Reginald A. Kaenel, Plaintiff-appellant, v. Michael Sassi, Director of Irs, Defendant-appellee, 967 F.2d 587 (9th Cir. 1992)Annotate this Case
Submitted June 10, 1992. *Decided June 19, 1992
Before FLETCHER, LEAVY, and T.G. NELSON, Circuit Judges.
Reginald Kaenel appeals pro se the district court's dismissal of his action for failure to prosecute pursuant to Fed. R. Civ. P. 41(b). Kaenel sought injunctive relief and damages against Internal Revenue Service Officer Sassi in connection with the collection of Kaenel's federal taxes. We have jurisdiction pursuant to 21 U.S.C. § 1291 and affirm.
We review a district court's dismissal of an action for failure to prosecute for abuse of discretion. West Coast Theater Corp. v. City of Portland, 897 F.2d 1519, 1523 (9th Cir. 1990). "In determining whether to dismiss an action for lack of prosecution, the district court is required to weigh several factors: '(1) the public's interest in expeditious resolution of litigation; (2) the court's need to manage its docket; (3) the risk of prejudice to the defendants; (4) the public policy favoring disposition of cases on their merits and (5) the availability of less drastic sanctions.' " Carey v. King, 856 F.2d 1439, 1440 (9th Cir. 1988) (quoting Henderson v. Duncan, 779 F.2d 1421, 1423 (9th Cir. 1986)).
This is Kaenel's fourth appeal to this court in this action. In the most recent appeal, we reversed the district court's dismissal of Kaenel's action for failure to prosecute and remanded the case to district court because the record did not indicate that the district court had held a show cause hearing. Kaenel v. Sassi, No. 88-1760, memorandum disposition (9th Cir. May 1, 1989). Upon remand, the district court issued an order to show cause and scheduled a show cause hearing. The court ordered Kaenel to appear at the hearing, and to file a certificate setting forth the nature of the cause, its present status, the reason it had not been brought to trial, and the expected future course if not dismissed. The order specifically warned that failure to comply would be deemed sufficient to dismiss the cause. A hearing was held as scheduled, and Kaenel failed to appear or file any certificate. The district court dismissed the action for lack of prosecution.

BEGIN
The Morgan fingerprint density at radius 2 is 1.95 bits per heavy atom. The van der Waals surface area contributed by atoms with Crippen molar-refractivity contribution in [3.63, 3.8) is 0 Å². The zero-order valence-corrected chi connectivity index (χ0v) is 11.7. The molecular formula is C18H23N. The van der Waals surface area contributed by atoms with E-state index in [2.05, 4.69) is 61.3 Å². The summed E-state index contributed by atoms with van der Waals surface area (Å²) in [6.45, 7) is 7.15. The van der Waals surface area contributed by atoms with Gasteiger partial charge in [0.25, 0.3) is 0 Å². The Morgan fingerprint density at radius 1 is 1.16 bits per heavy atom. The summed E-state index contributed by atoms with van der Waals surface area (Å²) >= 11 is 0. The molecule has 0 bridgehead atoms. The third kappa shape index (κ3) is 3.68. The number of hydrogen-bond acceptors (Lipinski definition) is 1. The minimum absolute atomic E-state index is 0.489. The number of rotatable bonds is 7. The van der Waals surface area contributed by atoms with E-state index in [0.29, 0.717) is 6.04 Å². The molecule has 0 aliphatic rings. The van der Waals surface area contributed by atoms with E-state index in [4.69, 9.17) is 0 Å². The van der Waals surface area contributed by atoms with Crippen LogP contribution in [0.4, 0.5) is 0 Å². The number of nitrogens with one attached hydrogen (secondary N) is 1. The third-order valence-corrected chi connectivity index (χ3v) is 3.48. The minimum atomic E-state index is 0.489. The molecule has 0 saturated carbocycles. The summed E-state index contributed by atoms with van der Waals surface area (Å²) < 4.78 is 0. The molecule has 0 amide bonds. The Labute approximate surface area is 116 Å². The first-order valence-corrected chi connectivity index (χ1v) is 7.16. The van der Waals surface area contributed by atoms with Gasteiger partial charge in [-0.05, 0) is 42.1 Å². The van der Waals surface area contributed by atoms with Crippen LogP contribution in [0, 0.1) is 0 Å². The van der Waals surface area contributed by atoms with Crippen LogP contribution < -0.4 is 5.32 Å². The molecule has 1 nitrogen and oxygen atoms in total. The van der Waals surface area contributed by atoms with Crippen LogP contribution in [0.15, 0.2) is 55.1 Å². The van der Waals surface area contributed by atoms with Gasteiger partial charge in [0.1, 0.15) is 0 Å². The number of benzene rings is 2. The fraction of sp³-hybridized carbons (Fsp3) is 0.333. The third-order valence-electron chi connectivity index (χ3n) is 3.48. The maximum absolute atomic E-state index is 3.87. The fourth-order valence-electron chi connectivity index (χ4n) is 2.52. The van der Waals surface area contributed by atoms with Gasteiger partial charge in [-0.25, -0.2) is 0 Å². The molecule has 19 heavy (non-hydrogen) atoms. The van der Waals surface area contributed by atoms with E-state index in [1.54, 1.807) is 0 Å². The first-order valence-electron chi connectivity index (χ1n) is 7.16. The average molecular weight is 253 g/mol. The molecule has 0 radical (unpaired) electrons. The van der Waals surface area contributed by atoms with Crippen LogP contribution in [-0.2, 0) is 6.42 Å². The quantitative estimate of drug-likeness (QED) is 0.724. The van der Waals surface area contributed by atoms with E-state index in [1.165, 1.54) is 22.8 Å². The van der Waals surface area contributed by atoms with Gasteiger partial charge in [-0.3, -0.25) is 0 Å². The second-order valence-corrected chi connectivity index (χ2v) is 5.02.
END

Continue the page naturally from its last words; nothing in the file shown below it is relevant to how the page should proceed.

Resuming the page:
Here, the Carey factors support dismissal for failure to prosecute. Kaenel was given notice of the hearing and warning that his failure to respond and appear would result in dismissal.1 See Malone v. United States Postal Serv., 833 F.2d 128, 132 (9th Cir. 1987) (warning satisfies district court's duty to explore less drastic sanctions), cert. denied, 488 U.S. 819 (1988). Further, the record shows repeated delays throughout the action, including Kaenel's failure at one point to take any action for over a year. Thus, the district court's need to manage its docket and the public's interest in expeditious resolution of litigation weighed in favor of dismissal. See Carey, 856 F.2d at 1440. Under these circumstances, the district court did not abuse its discretion by dismissing Kaenel's action for failure to prosecute. See West Coast Theater, 897 F.2d at 1523.2
The panel unanimously finds this case suitable for decision without oral argument. Fed. R. App. P. 34(a); 9th Cir.R. 34-4. Accordingly, we deny Kaenel's request for oral argument
This disposition is not appropriate for publication and may not be cited to or by the courts of this circuit except as provided by 9th Cir.R. 36-3
Kaenel apparently contends that he did not receive notice of the hearing in time to appear because it had to be forwarded to his new address. Nevertheless, it was Kaenel's responsibility to keep the district court apprised of any change in his address. See Carey, 856 F.2d at 1441 (upholding 41(b) dismissal where pro se litigant failed to keep court apprised of address). The record shows that he failed to do this despite explicit warnings from the district court. Thus, his own culpable conduct led to his lack of timely notice of the hearing and does not excuse his failure to appear. See id
Kaenel's "Petition for Enforcement of Right to Due Process" is hereby denied. Kaenel's "Provisional Petition for Rehearing En Banc" is denied as premature. See Fed. R. App. P. 40(a)